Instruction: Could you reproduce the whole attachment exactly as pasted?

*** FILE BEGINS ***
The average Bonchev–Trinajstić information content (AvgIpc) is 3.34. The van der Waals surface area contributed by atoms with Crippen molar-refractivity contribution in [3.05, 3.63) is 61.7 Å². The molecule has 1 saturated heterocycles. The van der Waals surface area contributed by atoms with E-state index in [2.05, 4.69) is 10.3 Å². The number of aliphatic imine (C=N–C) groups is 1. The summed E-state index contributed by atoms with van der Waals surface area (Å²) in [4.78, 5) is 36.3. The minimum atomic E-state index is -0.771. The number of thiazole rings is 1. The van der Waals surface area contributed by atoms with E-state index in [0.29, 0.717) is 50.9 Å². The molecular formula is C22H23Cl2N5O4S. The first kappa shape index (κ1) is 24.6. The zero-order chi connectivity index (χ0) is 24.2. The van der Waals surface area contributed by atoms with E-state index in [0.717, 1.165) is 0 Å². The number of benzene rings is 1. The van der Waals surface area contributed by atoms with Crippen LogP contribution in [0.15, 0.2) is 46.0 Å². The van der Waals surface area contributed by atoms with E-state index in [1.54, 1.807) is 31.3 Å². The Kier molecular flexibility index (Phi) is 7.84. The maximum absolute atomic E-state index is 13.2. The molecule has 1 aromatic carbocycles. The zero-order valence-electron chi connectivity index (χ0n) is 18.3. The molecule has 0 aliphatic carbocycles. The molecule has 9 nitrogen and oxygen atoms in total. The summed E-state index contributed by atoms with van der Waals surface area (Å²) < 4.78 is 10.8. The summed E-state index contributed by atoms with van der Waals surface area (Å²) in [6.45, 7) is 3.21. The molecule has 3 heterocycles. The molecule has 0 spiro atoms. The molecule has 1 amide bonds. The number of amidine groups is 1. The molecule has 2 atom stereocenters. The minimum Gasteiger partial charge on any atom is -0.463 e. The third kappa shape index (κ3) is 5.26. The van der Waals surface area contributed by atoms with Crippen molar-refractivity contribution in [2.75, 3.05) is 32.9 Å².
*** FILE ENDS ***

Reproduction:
The average Bonchev–Trinajstić information content (AvgIpc) is 3.34. The van der Waals surface area contributed by atoms with Crippen molar-refractivity contribution in [3.05, 3.63) is 61.7 Å². The molecule has 1 saturated heterocycles. The van der Waals surface area contributed by atoms with E-state index in [2.05, 4.69) is 10.3 Å². The number of aliphatic imine (C=N–C) groups is 1. The summed E-state index contributed by atoms with van der Waals surface area (Å²) in [4.78, 5) is 36.3. The minimum atomic E-state index is -0.771. The number of thiazole rings is 1. The van der Waals surface area contributed by atoms with E-state index in [0.29, 0.717) is 50.9 Å². The molecular formula is C22H23Cl2N5O4S. The first kappa shape index (κ1) is 24.6. The zero-order chi connectivity index (χ0) is 24.2. The van der Waals surface area contributed by atoms with E-state index in [0.717, 1.165) is 0 Å². The number of benzene rings is 1. The van der Waals surface area contributed by atoms with Crippen LogP contribution in [0.15, 0.2) is 46.0 Å². The van der Waals surface area contributed by atoms with E-state index in [1.54, 1.807) is 31.3 Å². The Kier molecular flexibility index (Phi) is 7.84. The maximum absolute atomic E-state index is 13.2. The molecule has 1 aromatic carbocycles. The zero-order valence-electron chi connectivity index (χ0n) is 18.3. The molecule has 0 aliphatic carbocycles. The molecule has 9 nitrogen and oxygen atoms in total. The summed E-state index contributed by atoms with van der Waals surface area (Å²) < 4.78 is 10.8. The summed E-state index contributed by atoms with van der Waals surface area (Å²) in [6.45, 7) is 3.21. The molecule has 3 heterocycles. The molecule has 0 spiro atoms. The molecule has 1 amide bonds. The number of amidine groups is 1. The molecule has 2 atom stereocenters. The minimum Gasteiger partial charge on any atom is -0.463 e. The third kappa shape index (κ3) is 5.26. The van der Waals surface area contributed by atoms with Crippen molar-refractivity contribution in [2.75, 3.05) is 32.9 Å².